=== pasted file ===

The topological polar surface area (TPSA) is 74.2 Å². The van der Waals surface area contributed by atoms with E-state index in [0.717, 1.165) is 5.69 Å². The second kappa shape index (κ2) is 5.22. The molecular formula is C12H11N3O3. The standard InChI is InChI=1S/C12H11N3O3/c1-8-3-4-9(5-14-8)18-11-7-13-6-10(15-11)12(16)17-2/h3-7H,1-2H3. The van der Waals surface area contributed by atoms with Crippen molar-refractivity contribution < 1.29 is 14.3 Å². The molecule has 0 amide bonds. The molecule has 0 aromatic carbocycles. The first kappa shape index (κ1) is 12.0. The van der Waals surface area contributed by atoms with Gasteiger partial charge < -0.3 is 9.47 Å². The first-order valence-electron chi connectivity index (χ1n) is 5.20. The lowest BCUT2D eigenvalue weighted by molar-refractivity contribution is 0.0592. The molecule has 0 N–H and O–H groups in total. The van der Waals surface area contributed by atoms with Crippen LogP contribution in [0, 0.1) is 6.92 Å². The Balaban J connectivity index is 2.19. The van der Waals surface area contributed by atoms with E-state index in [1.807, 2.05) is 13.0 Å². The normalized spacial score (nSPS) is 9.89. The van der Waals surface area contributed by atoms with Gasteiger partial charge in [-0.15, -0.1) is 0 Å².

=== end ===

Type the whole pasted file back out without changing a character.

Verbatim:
The topological polar surface area (TPSA) is 74.2 Å². The van der Waals surface area contributed by atoms with E-state index in [0.717, 1.165) is 5.69 Å². The second kappa shape index (κ2) is 5.22. The molecular formula is C12H11N3O3. The standard InChI is InChI=1S/C12H11N3O3/c1-8-3-4-9(5-14-8)18-11-7-13-6-10(15-11)12(16)17-2/h3-7H,1-2H3. The van der Waals surface area contributed by atoms with Crippen molar-refractivity contribution < 1.29 is 14.3 Å². The molecule has 0 amide bonds. The molecule has 0 aromatic carbocycles. The first kappa shape index (κ1) is 12.0. The van der Waals surface area contributed by atoms with Gasteiger partial charge < -0.3 is 9.47 Å². The first-order valence-electron chi connectivity index (χ1n) is 5.20. The lowest BCUT2D eigenvalue weighted by molar-refractivity contribution is 0.0592. The molecule has 0 N–H and O–H groups in total. The van der Waals surface area contributed by atoms with Crippen LogP contribution in [0, 0.1) is 6.92 Å². The Balaban J connectivity index is 2.19. The van der Waals surface area contributed by atoms with E-state index in [1.807, 2.05) is 13.0 Å². The normalized spacial score (nSPS) is 9.89. The van der Waals surface area contributed by atoms with Gasteiger partial charge in [-0.15, -0.1) is 0 Å².